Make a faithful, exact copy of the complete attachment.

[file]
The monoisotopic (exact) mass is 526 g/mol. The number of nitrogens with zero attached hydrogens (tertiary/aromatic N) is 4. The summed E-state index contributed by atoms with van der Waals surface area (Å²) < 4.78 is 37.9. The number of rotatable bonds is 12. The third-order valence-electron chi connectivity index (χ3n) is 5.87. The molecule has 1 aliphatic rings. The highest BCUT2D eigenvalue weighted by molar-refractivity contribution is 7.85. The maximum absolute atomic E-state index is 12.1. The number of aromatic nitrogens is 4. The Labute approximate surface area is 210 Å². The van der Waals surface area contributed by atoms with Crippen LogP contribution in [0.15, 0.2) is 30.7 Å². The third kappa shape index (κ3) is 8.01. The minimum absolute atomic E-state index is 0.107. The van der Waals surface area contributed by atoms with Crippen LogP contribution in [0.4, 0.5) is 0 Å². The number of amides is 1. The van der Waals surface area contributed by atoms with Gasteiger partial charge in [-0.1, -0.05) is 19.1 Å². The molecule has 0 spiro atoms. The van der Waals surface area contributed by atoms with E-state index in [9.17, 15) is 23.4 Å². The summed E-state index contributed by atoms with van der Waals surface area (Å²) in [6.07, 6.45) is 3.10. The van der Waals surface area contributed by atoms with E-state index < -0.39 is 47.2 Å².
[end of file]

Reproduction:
The monoisotopic (exact) mass is 526 g/mol. The number of nitrogens with zero attached hydrogens (tertiary/aromatic N) is 4. The summed E-state index contributed by atoms with van der Waals surface area (Å²) < 4.78 is 37.9. The number of rotatable bonds is 12. The third-order valence-electron chi connectivity index (χ3n) is 5.87. The molecule has 1 aliphatic rings. The highest BCUT2D eigenvalue weighted by molar-refractivity contribution is 7.85. The maximum absolute atomic E-state index is 12.1. The number of aromatic nitrogens is 4. The Labute approximate surface area is 210 Å². The van der Waals surface area contributed by atoms with Crippen LogP contribution in [0.15, 0.2) is 30.7 Å². The third kappa shape index (κ3) is 8.01. The minimum absolute atomic E-state index is 0.107. The van der Waals surface area contributed by atoms with Crippen LogP contribution in [0.4, 0.5) is 0 Å². The number of amides is 1. The van der Waals surface area contributed by atoms with Gasteiger partial charge in [-0.1, -0.05) is 19.1 Å². The molecule has 0 spiro atoms. The van der Waals surface area contributed by atoms with E-state index in [9.17, 15) is 23.4 Å². The summed E-state index contributed by atoms with van der Waals surface area (Å²) in [6.07, 6.45) is 3.10. The van der Waals surface area contributed by atoms with E-state index < -0.39 is 47.2 Å².